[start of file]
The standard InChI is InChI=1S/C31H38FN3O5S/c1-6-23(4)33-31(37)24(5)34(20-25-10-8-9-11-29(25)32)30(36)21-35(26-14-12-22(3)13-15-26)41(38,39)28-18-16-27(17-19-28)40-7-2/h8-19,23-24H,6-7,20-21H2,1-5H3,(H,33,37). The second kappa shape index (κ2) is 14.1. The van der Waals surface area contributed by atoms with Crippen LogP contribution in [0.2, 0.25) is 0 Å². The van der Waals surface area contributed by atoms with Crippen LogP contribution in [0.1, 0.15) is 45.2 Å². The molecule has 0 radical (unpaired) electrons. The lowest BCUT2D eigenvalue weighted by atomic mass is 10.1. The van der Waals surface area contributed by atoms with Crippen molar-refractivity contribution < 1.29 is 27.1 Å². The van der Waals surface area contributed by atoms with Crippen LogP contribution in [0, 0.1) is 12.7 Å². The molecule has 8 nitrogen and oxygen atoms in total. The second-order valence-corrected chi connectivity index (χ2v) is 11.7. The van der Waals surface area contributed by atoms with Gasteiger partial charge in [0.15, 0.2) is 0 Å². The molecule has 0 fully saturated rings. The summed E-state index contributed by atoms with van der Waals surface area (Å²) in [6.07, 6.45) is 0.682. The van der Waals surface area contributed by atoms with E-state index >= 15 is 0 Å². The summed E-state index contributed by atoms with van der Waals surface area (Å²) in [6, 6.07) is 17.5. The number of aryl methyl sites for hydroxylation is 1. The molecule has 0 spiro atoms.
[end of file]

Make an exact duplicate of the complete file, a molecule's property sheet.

The standard InChI is InChI=1S/C31H38FN3O5S/c1-6-23(4)33-31(37)24(5)34(20-25-10-8-9-11-29(25)32)30(36)21-35(26-14-12-22(3)13-15-26)41(38,39)28-18-16-27(17-19-28)40-7-2/h8-19,23-24H,6-7,20-21H2,1-5H3,(H,33,37). The second kappa shape index (κ2) is 14.1. The van der Waals surface area contributed by atoms with Crippen LogP contribution in [0.2, 0.25) is 0 Å². The van der Waals surface area contributed by atoms with Crippen LogP contribution in [0.1, 0.15) is 45.2 Å². The molecule has 0 radical (unpaired) electrons. The lowest BCUT2D eigenvalue weighted by atomic mass is 10.1. The van der Waals surface area contributed by atoms with Crippen molar-refractivity contribution < 1.29 is 27.1 Å². The van der Waals surface area contributed by atoms with Crippen LogP contribution in [0, 0.1) is 12.7 Å². The molecule has 8 nitrogen and oxygen atoms in total. The second-order valence-corrected chi connectivity index (χ2v) is 11.7. The van der Waals surface area contributed by atoms with Gasteiger partial charge in [0.15, 0.2) is 0 Å². The molecule has 0 fully saturated rings. The summed E-state index contributed by atoms with van der Waals surface area (Å²) in [6.07, 6.45) is 0.682. The van der Waals surface area contributed by atoms with E-state index >= 15 is 0 Å². The summed E-state index contributed by atoms with van der Waals surface area (Å²) in [6, 6.07) is 17.5. The number of aryl methyl sites for hydroxylation is 1. The molecule has 0 spiro atoms.